Staring at a page of a Pokémon book, Sawyer lifts his arms and legs and waves his hands excitedly. If he could, he would continue pouring over the book for most of the day—never eating, drinking or moving from that one spot in the living room.
The first word Sawyer spoke was “robot.’’ A robot was on television and another was in a book he had seen. He was 19 months old and had made only cooing sounds before that. Sawyer’s parents were shocked that he could make those connections and could actually speak.
At a little over age two, Sawyer was diagnosed with autism spectrum disorder. He is seven now and works with an aide in his home several hours a week after school where he’s accompanied by a different aide. He practices responding to people who talk to him and calming his occasional urges to flail his arms and legs or cry when he’s frustrated.
Sawyer’s parents, Amy and Eric, focus on the progress they have seen in Sawyer in recent years. He has learned to speak in full sentences, have conversations and look up and respond when someone calls his name. Not so long ago, when asked to stop looking at a book, Sawyer would often scream, cry and sometimes drop to the floor. That seldom happens now.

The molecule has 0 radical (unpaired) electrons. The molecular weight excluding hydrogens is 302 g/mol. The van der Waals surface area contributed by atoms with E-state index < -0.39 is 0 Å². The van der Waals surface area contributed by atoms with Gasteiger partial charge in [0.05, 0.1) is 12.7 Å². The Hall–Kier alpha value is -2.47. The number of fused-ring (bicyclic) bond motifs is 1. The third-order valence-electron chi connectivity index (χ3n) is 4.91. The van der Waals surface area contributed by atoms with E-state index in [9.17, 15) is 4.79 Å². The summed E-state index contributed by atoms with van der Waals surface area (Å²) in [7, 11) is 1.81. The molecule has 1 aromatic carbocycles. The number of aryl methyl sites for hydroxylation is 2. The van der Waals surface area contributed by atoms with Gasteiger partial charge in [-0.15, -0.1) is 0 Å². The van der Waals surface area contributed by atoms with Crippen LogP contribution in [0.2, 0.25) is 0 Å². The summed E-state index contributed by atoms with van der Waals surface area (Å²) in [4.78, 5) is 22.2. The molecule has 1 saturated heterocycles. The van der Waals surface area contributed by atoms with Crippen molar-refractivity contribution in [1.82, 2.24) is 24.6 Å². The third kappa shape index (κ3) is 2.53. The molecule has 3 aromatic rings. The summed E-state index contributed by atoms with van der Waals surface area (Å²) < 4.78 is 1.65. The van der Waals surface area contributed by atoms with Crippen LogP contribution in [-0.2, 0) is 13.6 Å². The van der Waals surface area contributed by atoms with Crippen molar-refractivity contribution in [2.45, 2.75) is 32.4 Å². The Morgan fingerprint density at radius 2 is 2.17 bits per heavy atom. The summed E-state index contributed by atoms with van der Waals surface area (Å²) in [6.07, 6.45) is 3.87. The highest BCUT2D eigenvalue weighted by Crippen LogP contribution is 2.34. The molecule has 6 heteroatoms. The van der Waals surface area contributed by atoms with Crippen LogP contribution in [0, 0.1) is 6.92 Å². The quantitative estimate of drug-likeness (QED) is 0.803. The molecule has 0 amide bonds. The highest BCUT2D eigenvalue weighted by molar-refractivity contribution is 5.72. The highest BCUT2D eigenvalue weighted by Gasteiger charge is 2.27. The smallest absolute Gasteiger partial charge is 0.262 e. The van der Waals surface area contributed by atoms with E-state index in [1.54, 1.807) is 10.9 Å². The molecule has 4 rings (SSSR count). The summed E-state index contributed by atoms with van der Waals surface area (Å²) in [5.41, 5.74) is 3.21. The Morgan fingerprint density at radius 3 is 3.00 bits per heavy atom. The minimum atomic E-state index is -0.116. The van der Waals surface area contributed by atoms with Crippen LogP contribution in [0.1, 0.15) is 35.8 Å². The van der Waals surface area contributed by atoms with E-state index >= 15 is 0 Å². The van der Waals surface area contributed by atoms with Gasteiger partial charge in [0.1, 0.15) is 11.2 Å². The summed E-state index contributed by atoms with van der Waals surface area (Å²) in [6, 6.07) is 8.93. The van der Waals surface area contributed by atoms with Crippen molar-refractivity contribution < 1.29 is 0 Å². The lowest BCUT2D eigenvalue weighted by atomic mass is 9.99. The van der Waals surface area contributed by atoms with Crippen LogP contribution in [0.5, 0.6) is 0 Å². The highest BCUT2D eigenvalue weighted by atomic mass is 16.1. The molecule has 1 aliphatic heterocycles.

He is working on better handling his anger and frustration by stepping out of the room or taking a deep breath. And he’s learning to say what is bothering him rather than leave people guessing. Recently a classmate pushed him. “Leave me alone,” Sawyer told him. That was a major feat.
“The world isn’t going to change for him,’’ Amy points out. “The people at Nationwide Children’s Hospital are giving him tools for better surviving and thriving in the world.”